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TYAN S7076 (Intel C612) Server Motherboard Review

By: Steven Bassiri | Motherboards in IT/Datacenter | Posted: Dec 31, 2015 12:05 am
TweakTown Rating: 91%Manufacturer: TYAN

Thermal Imaging




Under the thermal camera, it's obvious there are a few hot spots, but the highest temperature is only 50C as this mode looks for the highest temperature in the frame. The water-cooled CPU (top) also seems to do a much better job of also drawing heat away from the general area of the CPU.





There are a few hotspots that I zoomed into, and it is the ASpeed chip that is the server management controller and the Intel i350 NIC. The ASpeed chip is noticeably warmer, but it also is acting like the graphics processors for the system in this case. The PCH is also warm, but at 43C, it isn't a problem.




There is an IntelBurnTest synthetic load occurring at this point, and that is why the VRM is warm. However, heat is evenly distributed, and the heat sink seems to be drawing the heat upwards for the fan from the Dynatron cooler to cool down.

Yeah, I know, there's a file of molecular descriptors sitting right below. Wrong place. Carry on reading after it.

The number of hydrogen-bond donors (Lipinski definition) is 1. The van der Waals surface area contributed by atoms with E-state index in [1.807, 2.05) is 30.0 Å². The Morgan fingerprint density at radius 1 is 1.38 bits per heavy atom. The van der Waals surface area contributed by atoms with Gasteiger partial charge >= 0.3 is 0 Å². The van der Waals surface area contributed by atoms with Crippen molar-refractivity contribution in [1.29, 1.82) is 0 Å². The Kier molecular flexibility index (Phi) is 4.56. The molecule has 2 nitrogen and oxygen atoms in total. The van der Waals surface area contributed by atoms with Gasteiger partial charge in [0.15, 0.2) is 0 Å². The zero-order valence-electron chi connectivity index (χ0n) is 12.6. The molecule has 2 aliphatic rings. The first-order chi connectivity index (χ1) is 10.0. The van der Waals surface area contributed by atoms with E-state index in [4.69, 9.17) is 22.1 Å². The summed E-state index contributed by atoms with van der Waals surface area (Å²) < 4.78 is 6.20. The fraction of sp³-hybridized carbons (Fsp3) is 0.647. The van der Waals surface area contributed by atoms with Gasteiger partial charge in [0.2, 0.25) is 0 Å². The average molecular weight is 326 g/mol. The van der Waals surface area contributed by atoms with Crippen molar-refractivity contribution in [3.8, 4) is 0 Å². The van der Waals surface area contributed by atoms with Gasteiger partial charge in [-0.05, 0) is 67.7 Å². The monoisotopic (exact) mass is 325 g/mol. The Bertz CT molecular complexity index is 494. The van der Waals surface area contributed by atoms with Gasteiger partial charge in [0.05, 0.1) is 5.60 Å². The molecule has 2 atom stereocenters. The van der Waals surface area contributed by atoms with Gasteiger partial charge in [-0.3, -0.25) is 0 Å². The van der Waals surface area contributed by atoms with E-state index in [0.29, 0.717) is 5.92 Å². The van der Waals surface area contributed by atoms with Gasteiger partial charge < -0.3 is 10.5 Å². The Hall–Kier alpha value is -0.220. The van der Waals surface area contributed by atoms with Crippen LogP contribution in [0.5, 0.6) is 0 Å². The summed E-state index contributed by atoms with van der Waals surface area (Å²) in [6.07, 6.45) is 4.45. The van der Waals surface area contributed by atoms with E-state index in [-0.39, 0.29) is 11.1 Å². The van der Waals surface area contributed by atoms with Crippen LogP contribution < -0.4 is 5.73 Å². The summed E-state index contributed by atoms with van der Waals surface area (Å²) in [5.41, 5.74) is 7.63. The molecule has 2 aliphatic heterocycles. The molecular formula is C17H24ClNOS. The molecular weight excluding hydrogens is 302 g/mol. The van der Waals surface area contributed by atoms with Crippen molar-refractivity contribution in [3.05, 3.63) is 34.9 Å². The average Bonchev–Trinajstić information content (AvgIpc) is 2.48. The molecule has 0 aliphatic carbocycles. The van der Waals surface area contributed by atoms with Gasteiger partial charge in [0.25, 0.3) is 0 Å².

The image on the right is from the water-cooled CPU, which has no load applied to it. Notice that there is one inductor warmer than the rest, indicating the phase shedding is occurring to save power. Overall this motherboard performs very well under the thermal camera.



Remote Voltage Monitoring


I wanted to compare software readings from the remote monitoring (IPMI) to real voltages that I measured with a digital multimeter. I figured these results would be of use to network administrators because it's quite hard to measure these voltages when the motherboard is installed, plus the voltage read points are always different on each board (and you have to know where to find them).




The results are quite good, and it seems that TYAN has tuned the ASpeed chip to report a voltage always slightly higher than what is provided to components. Trigger points are set for when a voltage is too high or too low, but damage usually occurs when voltages are too high.


Voltages too low indicate failing power supplies. In this case the difference between the real voltage and reported voltage was not more than 2.07%, and that was on the PSU's 5v rail (software readings of main AC/DC PSU rail voltages is usually always off). Overall, these results are impressive.

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